While this story from the Sacramento Bee about houses too close to the levee is tragic for the homeowners, the underlying issue for everyone is that Sacramento is the second most prone city in the country for major flooding, behind only New Orleans.
An excerpt from the Bee story.
“For decades, Sacramento’s Pocket neighborhood has offered thousands of homeowners an idyllic lifestyle along a broad bend of the Sacramento River. A few hundred riverfront homeowners enjoy additional pleasures thanks to backyards that reach across the levee, with private access to the river.
“This unique lifestyle may be changing, however, amid more stringent state and federal efforts to protect Sacramento from catastrophic floods.
“In short, some of those waterfront backyards may have gone a few feet too far. Some backyard structures – swimming pools, sheds, retaining walls and fences – interfere with levee maintenance and may threaten levee stability.
“Considered “encroachments” under the law of flood control, they create weak points, engineers say, in the levee itself, a public structure that protects every Sacramentan. Encroachments have been a problem for decades, but in the wake of Hurricane Katrina in New Orleans they’re getting renewed attention.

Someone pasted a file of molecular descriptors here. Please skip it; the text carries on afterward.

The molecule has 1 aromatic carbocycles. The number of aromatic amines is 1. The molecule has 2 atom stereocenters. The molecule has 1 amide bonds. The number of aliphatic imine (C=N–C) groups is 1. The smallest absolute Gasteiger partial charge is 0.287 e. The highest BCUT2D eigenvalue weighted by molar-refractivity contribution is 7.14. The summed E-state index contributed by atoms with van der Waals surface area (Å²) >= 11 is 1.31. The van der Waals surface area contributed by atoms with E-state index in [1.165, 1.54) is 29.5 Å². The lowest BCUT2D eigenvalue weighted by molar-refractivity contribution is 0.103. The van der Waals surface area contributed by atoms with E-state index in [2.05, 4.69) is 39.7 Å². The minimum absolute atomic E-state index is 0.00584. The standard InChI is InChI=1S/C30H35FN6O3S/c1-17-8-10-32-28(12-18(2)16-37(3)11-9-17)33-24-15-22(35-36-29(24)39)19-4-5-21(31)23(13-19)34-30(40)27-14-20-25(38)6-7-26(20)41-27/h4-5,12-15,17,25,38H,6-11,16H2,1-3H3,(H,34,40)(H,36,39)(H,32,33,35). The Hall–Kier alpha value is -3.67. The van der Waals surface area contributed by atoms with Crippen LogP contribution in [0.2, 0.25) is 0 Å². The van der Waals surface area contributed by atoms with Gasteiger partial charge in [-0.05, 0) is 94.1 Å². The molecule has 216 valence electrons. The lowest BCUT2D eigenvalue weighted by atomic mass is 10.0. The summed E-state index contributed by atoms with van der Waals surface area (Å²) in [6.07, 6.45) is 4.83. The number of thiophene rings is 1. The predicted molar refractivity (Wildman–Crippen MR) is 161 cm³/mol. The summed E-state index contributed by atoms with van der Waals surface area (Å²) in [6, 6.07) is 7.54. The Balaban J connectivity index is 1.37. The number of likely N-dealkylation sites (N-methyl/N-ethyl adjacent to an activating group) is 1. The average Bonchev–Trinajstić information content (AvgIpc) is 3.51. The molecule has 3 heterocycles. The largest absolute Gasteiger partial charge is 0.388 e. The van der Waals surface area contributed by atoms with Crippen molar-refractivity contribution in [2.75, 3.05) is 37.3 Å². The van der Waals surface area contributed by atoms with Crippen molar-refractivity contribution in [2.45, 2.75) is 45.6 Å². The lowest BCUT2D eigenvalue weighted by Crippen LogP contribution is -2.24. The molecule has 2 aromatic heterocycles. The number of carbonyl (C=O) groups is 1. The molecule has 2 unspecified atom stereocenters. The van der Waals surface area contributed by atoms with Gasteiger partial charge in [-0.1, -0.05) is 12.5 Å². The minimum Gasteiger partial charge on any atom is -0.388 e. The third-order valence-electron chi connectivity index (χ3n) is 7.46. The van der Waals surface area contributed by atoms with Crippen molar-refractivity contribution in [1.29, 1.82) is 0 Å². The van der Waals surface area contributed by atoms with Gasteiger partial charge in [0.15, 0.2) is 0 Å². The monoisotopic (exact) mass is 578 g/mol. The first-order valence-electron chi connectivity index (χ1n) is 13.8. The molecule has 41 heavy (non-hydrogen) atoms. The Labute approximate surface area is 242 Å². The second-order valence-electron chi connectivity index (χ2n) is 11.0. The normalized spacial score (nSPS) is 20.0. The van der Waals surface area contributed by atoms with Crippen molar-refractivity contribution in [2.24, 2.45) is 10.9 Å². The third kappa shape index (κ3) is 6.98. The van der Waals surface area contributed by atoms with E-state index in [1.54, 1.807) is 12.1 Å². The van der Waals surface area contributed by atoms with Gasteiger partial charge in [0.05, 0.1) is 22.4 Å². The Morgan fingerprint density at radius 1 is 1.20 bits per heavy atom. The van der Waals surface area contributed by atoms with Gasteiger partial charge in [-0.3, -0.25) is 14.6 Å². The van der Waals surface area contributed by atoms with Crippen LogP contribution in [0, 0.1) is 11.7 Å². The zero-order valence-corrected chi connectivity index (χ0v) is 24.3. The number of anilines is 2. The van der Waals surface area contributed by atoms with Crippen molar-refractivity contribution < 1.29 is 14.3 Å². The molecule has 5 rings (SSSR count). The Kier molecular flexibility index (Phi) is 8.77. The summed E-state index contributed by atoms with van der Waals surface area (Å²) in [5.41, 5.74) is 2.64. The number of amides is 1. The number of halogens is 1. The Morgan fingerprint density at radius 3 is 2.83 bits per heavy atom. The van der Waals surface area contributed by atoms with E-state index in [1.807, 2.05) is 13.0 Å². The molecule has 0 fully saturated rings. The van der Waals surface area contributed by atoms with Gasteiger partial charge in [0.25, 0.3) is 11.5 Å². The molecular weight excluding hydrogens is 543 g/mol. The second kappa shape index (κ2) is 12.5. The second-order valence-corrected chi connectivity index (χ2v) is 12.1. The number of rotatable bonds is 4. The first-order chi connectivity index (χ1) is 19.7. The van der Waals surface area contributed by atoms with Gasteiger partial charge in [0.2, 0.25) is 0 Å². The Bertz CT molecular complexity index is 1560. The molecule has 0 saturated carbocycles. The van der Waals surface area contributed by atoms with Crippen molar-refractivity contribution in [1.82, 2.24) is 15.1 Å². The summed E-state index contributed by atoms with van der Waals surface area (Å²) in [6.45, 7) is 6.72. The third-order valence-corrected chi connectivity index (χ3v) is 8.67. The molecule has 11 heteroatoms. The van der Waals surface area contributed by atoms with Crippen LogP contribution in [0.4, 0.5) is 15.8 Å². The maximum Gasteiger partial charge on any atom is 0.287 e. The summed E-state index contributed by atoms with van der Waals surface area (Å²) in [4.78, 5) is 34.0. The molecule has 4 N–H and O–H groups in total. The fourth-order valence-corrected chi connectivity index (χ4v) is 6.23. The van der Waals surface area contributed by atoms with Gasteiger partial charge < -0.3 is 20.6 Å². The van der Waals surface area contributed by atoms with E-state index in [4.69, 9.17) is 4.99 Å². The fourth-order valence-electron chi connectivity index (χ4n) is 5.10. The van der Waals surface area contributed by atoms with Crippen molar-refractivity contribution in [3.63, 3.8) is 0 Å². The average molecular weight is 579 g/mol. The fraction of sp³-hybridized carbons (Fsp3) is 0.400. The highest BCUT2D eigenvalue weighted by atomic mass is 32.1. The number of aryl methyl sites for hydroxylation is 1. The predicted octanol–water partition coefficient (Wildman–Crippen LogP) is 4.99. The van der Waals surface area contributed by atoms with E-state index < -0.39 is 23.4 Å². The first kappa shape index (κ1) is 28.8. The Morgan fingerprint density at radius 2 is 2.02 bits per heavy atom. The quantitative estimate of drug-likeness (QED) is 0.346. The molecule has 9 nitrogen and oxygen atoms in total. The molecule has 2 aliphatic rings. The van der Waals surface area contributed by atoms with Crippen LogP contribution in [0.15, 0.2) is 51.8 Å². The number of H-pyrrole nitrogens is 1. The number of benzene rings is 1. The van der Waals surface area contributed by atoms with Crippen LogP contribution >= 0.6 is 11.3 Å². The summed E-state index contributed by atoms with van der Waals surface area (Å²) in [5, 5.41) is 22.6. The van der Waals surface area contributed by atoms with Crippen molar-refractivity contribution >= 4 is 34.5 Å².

“We’ve got close to maybe a dozen, maybe two dozen swimming pools either too close to the levee or actually encroaching on the levee itself,” said Len Marino, chief engineer at the Central Valley Flood Protection Board, a state agency. “It’s a mess. We have to somehow deal with that.”
“In August, citing encroachments, the U.S. Army Corps of Engineers ruled that most levees in Sacramento failed maintenance inspections, including those on the south bank of the American River. Encroaching structures, it said, prevent access for levee inspections and stand in the way of battling seepage, erosion or a levee break.
“The ruling was not just symbolic. It eliminated Sacramento’s access to millions of dollars in federal disaster funds to rebuild levees in the event of a flood. This is an unprecedented and worrisome event for a city with a flood danger recognized as second-worst in the nation – after only New Orleans.”